Samuel D. Pierson, director in the J. W. Smith Dry Goods Company, of Geneva, New York, is one of that class of men who seem destined to overcome by their innate fitness apparently insurmountable obstacles, and his career presents a fine example of honesty and integrity, energy and perseverance, struggling with the adverse circumstances of life and rising into complete triumph. With all the elements of a strong character, he was fitted to assume the responsibilities which have devolved upon him and to increase the value of the interests entrusted to his care.
Rev. Job Pierson his father was born near Troy, New York, in 1824, and died in 1896. He was a well-known Presbyterian clergyman and ministered in many cities of the United States. He was a student at Williams College, from which he was graduated at the early age of eighteen years, and then began to study for the ministry in the Theological College at Albany, New York, being ordained in 1847. His first charge was at Corning, New York, where he remained until his resignation in 1849, and he then filled the following pastorates in succession: West Stockbridge, Massachusetts, until 1850; Catskill, New York, and Pittsford, New York, 1851 Victor, New York, until 1862; Kalamazoo, Michigan, until July 1, 1869; Ionia, Michigan, until 1881, when he resigned, this being his last charge. He was one of the founders of Alma College, Michigan, and spent a large part of his time in assisting Dr. Murray in his work in connection with the new Oxford dictionary, making many important contributions, and was engaged on this work at the time of his death. He was a man whose death was deeply and sincerely lamented, and the influence of his inspired-preaching was more than supplemented by the influence of his exemplary and blameless life. He married Rachel W. Smith, born in Gloucester, Massachusetts, in 1820, a woman of excellent education and ideal characteristics. She was beloved by all with whom she came in contact and was very active in church work. Her death occurred January 19, 1908. They had a number of children, among whom were: Samuel D., see forward; John W. S., resides in Michigan; Philip T. H., resides in Bennington, Vermont.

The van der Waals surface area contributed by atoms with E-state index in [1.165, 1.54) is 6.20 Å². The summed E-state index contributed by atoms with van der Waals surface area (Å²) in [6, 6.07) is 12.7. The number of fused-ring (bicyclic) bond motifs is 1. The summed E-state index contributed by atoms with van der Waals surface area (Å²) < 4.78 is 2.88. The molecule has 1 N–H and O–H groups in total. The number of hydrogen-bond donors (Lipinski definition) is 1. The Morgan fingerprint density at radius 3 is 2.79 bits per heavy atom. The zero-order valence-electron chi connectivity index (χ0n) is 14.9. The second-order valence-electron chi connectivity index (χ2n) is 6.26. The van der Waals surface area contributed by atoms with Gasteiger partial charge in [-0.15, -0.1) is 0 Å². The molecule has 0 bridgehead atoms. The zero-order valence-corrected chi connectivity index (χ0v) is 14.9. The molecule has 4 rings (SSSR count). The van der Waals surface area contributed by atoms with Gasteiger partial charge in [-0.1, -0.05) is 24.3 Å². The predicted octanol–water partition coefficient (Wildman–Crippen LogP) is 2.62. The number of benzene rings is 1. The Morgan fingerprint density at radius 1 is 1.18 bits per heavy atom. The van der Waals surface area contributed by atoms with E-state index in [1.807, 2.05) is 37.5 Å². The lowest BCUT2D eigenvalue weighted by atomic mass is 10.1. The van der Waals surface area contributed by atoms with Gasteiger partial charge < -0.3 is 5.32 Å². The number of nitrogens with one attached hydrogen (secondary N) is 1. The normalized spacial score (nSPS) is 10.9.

Samuel D., son of Rev. Job and Rachel W. (Smith) Pierson, was born in Pittsford, Monroe county, New York, October 26, 1851. , His education, which was a good one for the length of time he was able to take advantage of it, was acquired at the Victor schools, and in Kalamazoo and Ionia, Michigan. At the early age of fourteen years he entered upon his business career, and this was commenced with the same qualities of earnestness and attention to detail that have characterized him throughout his life. His first position was that of a water carrier on the trains of the old Kalamazoo & White Pigeon railroad, which is now (1910) known as the Lake Shore & Michigan Southern, and he was thus employed for a period of five years. Being then fitted for work of a more strenuous nature, he became connected with the lumber business in the northern part of Michigan and remained in this employment until 1896. He then went to Geneva, New York, where he retired from business for a time to devote himself personally to the care of his maternal uncle, Solomon K. Smith, one of the two brothers who founded the drygoods house with which Mr. Pierson is now (1910) identified. He also gave much of his time and attention to the care of his mother, who was in feeble health. The J. W. Smith Dry Goods Company was organized in 1847 and was later incorporated as a stock company. In addition to his directorship in this company Mr. Pierson has a number of other business enterprises. He is a trustee of the Geneva Savings Bank; director of the Chamber of Commerce; and interested in other financial undertakings. His social affiliations are with the Country and Kanadasaga clubs, and he is a member of the Episcopalian church. While he has never aspired to the holding of public office he takes an active and intelligent interest in all matters which concern the welfare of his city and country, and has the courage of his convictions in expressing decidedly independent views in all matters of public policy.
Mr. Pierson has never married. His spare hours are spent in varied reading, to which he devotes a considerable amount of time, and his sympathetic nature leads him to make many personal inquiries into social conditions in all classes in the city. In this manner he is more readily enabled to give the assistance which is dictated by his feeling and generous heart, and he has acquired a circle of friends who are representative of all classes of society. All in all, he is a plain, strong, dependable sort of man, in whom everyone seems to place unlimited confidence.